JOHNSON Brothers began dealing in crockery, china, glass and silver plated ware, wall-paper, window-shades, lamp goods, etc., in 1879, succeeding to a business which was established about thirty-five years ago. C. G. PETERSON has been in the same line of trade for five years. He does considerable wholesaling. The Boston Bargain Store, Chester C. COLLINS, proprietor, was founded in 1884. The stock consists of tinware, crockery, glassware and fancy goods.

      A.G. PIERCE has, since 1873, conducted the business established by his father in 1845, and carried on from 1858 to 1873 by PIERCE & Son ; carries everything that is demanded in farm machinery, seeds, fertilizers, etc.

      C.P. SMITH succeeded in 1867 to the business which Frederick SMITH had founded ten or twelve years before. He is now a wholesale and retail dealer in flour, grain, feed, hay and seeds. “A good line of good goods."

      The store of JONES & ISHAM was opened in 1883 by the present members of the firm, J. W. JONES and C. S. ISHAM. Besides carrying a first-class assortment of oatmeals and grahams, they deal in field and garden seeds, flour, grain and feed, baled hay, grass-seed, oil meal, and ground bone. They also sell Nova Scotia plaster extensively.

      One of the best as well as oldest of the coal interests of the city is that of Elias LYMAN. Honorable dealing has increased a trade at first small to large proportions. In no case has misrepresentation as to quality or quantity been practiced, and his customers have come to regard his statements as in all respects trustworthy. His stock is of the best.

      J.W. HAYES, wholesale and retail dealer in hard and soft coal and wood, established his trade in Burlington ten or twelve years ago. It is enough to say that he handled 10,000 tons of coal during the last year, his trade reaching Canada and New Hampshire. He also keeps a general grocery at No. 165 South Champlain street.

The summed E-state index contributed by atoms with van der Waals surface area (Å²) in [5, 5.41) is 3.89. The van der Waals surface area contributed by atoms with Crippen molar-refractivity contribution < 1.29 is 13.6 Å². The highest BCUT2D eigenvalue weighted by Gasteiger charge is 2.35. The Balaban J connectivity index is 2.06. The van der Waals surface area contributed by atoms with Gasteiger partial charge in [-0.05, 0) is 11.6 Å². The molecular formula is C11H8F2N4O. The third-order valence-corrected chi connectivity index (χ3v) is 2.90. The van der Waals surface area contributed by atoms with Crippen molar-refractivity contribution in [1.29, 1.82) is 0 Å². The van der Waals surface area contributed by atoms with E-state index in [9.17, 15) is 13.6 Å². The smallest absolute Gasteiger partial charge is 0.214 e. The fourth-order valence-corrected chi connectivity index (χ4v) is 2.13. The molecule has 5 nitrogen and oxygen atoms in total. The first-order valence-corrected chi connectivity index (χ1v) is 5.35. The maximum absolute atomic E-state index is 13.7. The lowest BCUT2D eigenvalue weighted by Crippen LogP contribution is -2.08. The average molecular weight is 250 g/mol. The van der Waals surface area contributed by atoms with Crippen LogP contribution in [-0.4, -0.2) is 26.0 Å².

The firm of ADSIT & BIGELOW -- E. S. ADSIT and J. J. BIGELOW -- was formed in 1875. By reason of thrift and honesty these gentlemen have established a trade throughout Vermont and Eastern New Hampshire, requiring the handling of 10,000 tons of coal per annum. They also deal somewhat in hard wood.

      S. BEACH, baker and confectioner, began business here about 1854. He keeps a large assortment of the goods expected in his line, and has a wholesale business that embraces Northern New York and Eastern New Hampshire. His specialties are the Burlington and the Boston cracker. Two men are kept on the road, and for the retail trade two teams are required in Burlington and Winooski. His business is worth about $55,000 per annum and demands the continual employment of about twenty men.

      H.E. SAILS began business in Burlington in 1870, and keeps an excellent stock of tobaccos, cigars, fruits and confectionery. His ice cream parlors are also well patronized. Other confectionery stores are kept by G. B. KENT & Co. and Charles N. JONES, started respectively four years, and six months, ago. G. B. WOODWARD opened a news store and began keeping confectionery on the 1st of September, 1885.

      The firm of REED & TAYLOR became successors in 1884 to the old house of MURRAY & REED, who for twenty years had carried on a trade in teas, coffees, spices, tobacco and cigars. The business is now largely wholesale, extending throughout Vermont, Northern New York and a part of New Hampshire. Three men are kept on the road. Tobacco and cigars are with them a specialty, and two and a half million cigars were sold in 1885. The wholesale and retail tobacco store of C. N. MEAD, on the corner of Main and Church streets, is worth an income of from $25,000 to $40,000 a year.

      The immense wholesale trade in teas, coffees, spices, tobacco and cigars, now conducted by POPE, BERRY & HALL, was founded in 1866 by GREGORY & MEAD, T. W. GREGORY & Co., MINOR, POPE & Co., and the present firm successively followed, the last change occurring about nine years ago. The business is entirely wholesale, three men being kept continually on the road. Teas, coffees and spices are the specialty. The firm carry a stock valued at $25,000, and have annual sales of from $250,000 to $300,000.